Paul Macklin, Ph.D.
Smith Research Center, Room 152J
2805 E. 10th St.
Bloomington, IN 47408
Phone: (626) 372-1203 x
Research Program Membership
Intelligent Systems Engineering
Indiana University at Bloomington
Dr. Macklin's research interests include:
I develop 3-D computational frameworks to simulate and study cancer and tumor-stroma interactions, with calibration to and validation against both in vitro and clinical data. The major components of my framework include: 1) BioFVM, an open source code to simultaneously simulate the 3-D biodistribution of multiple substrates, including oxygen, glucose, metabolic waste products, signaling factors, and therapeutic compounds. (http://BioFVM.MathCancer.org) 2) PhysiCell, an open source code to simulate millions of cells in 3-D tissues, including cell cycle progression, apoptosis, necrosis, microcalcifications, volume changes, motility, secretions, and small-scale biomechanics. (http://PhysiCell.MathCancer.org) 3) MultiCellDS, a multi-institutional project originally funded by the Breast Cancer Research Foundation to create a common "data language" for simulation, experimental, and clinical data. This work has united modelers, biologists, and clinicians to share and curate phenotype measurements in over 200 digital cell lines, as well as digital breast pathology snapshots. (http://MultiCellDS.org) 4) CellPD, a computational tool to extract cell cycle and apoptosis parameters from high-throughput screening data. (http://CellPD.MathCancer.org) I have applied this work to study ductal carcinoma in situ of the breast, invasive ductal carcinoma, and colon cancer metastases in bioengineered liver tissues. It is my goal to bring these new 3-D technologies to bear on cancer problems including patient-tailored therapeutic planning, immunotherapy, and understanding and manipulating tumor-stroma interactions. I would be very interested in developing new data-driven computational models for cancer immunology, hematopoiesis, drug response and resistance, and signaling pathway modulation. As a member of the Simon Cancer Center, I would work closely with biologists and clinicians to use computational modeling to help test new biological hypotheses, rapidly pre-screen the potential clinical impact of in vitro findings, and to assess the potential clinical impact of emerging therapy strategies. (e.g., Simulate the effect of reprogramming T-cells to target cancer-associated fibroblasts, or simulate a candidate therapeutic agent in a realistic 3-D tissue environment.) More broadly, I would work to form a bridge between the IUSCC and the physical sciences and engineering faculty at IU-Bloomington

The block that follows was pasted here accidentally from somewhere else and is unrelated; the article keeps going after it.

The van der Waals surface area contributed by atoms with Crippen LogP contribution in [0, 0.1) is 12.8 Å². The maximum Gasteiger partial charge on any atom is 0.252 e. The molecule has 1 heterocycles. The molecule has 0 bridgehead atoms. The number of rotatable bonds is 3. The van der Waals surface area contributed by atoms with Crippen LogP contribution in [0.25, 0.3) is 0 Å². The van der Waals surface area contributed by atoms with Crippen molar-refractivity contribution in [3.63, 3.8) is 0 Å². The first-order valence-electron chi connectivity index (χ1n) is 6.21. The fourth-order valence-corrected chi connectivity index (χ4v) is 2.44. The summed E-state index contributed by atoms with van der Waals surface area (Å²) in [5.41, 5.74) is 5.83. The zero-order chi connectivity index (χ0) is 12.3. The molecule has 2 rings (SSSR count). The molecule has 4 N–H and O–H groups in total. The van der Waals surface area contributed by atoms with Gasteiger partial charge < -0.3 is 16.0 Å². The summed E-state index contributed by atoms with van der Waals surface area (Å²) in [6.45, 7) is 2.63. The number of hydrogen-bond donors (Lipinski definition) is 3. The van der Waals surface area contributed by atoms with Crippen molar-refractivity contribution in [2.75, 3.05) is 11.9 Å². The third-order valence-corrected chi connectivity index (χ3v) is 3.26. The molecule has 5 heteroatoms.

M.S. - University of Minnesota, Minneapolis 09/2003
Post-doctoral Fellowship - University of California, Irvine 07/2007
Ph.D. - University of California, Irvine 06/2004
Post-doctoral Fellowship - University of Texas Health Science Center, Houston 02/2010